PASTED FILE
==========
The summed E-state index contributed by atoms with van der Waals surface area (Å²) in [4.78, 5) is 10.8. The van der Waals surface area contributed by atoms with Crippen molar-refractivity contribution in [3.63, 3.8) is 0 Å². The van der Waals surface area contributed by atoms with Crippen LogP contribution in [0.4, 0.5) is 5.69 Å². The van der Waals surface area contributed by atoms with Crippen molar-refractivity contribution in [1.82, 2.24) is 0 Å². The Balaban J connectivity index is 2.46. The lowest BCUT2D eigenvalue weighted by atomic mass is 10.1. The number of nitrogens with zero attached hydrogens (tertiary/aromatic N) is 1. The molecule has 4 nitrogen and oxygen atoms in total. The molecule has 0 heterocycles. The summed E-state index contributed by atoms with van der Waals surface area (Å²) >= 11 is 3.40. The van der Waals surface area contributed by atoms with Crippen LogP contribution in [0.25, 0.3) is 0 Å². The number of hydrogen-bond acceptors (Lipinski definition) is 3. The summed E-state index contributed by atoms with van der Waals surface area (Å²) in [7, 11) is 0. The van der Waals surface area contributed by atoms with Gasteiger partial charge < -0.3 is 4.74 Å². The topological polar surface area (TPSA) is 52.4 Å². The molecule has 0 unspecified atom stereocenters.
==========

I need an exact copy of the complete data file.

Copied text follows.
The summed E-state index contributed by atoms with van der Waals surface area (Å²) in [4.78, 5) is 10.8. The van der Waals surface area contributed by atoms with Crippen molar-refractivity contribution in [3.63, 3.8) is 0 Å². The van der Waals surface area contributed by atoms with Crippen LogP contribution in [0.4, 0.5) is 5.69 Å². The van der Waals surface area contributed by atoms with Crippen molar-refractivity contribution in [1.82, 2.24) is 0 Å². The Balaban J connectivity index is 2.46. The lowest BCUT2D eigenvalue weighted by atomic mass is 10.1. The number of nitrogens with zero attached hydrogens (tertiary/aromatic N) is 1. The molecule has 4 nitrogen and oxygen atoms in total. The molecule has 0 heterocycles. The summed E-state index contributed by atoms with van der Waals surface area (Å²) >= 11 is 3.40. The van der Waals surface area contributed by atoms with Crippen LogP contribution in [0.25, 0.3) is 0 Å². The number of hydrogen-bond acceptors (Lipinski definition) is 3. The summed E-state index contributed by atoms with van der Waals surface area (Å²) in [7, 11) is 0. The van der Waals surface area contributed by atoms with Gasteiger partial charge < -0.3 is 4.74 Å². The topological polar surface area (TPSA) is 52.4 Å². The molecule has 0 unspecified atom stereocenters.